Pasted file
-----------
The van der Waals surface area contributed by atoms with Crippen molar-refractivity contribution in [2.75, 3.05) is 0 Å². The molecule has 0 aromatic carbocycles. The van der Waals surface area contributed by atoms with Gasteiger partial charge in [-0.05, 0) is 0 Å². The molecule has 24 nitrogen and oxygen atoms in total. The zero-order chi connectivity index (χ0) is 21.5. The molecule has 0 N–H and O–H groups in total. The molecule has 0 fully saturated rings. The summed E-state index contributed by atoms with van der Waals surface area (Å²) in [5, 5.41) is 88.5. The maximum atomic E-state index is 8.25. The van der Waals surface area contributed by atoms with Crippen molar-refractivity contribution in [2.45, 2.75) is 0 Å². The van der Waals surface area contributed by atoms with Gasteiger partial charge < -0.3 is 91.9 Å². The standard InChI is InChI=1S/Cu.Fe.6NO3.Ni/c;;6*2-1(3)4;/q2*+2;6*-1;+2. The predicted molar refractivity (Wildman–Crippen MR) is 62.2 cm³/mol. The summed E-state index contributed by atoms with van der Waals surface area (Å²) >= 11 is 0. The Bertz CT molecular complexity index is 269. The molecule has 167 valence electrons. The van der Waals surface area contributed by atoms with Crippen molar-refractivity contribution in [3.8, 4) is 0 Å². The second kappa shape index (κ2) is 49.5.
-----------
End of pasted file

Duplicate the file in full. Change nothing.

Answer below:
The van der Waals surface area contributed by atoms with Crippen molar-refractivity contribution in [2.75, 3.05) is 0 Å². The molecule has 0 aromatic carbocycles. The van der Waals surface area contributed by atoms with Gasteiger partial charge in [-0.05, 0) is 0 Å². The molecule has 24 nitrogen and oxygen atoms in total. The zero-order chi connectivity index (χ0) is 21.5. The molecule has 0 N–H and O–H groups in total. The molecule has 0 fully saturated rings. The summed E-state index contributed by atoms with van der Waals surface area (Å²) in [5, 5.41) is 88.5. The maximum atomic E-state index is 8.25. The van der Waals surface area contributed by atoms with Crippen molar-refractivity contribution in [2.45, 2.75) is 0 Å². The van der Waals surface area contributed by atoms with Gasteiger partial charge < -0.3 is 91.9 Å². The standard InChI is InChI=1S/Cu.Fe.6NO3.Ni/c;;6*2-1(3)4;/q2*+2;6*-1;+2. The predicted molar refractivity (Wildman–Crippen MR) is 62.2 cm³/mol. The summed E-state index contributed by atoms with van der Waals surface area (Å²) >= 11 is 0. The Bertz CT molecular complexity index is 269. The molecule has 167 valence electrons. The van der Waals surface area contributed by atoms with Crippen molar-refractivity contribution in [3.8, 4) is 0 Å². The second kappa shape index (κ2) is 49.5.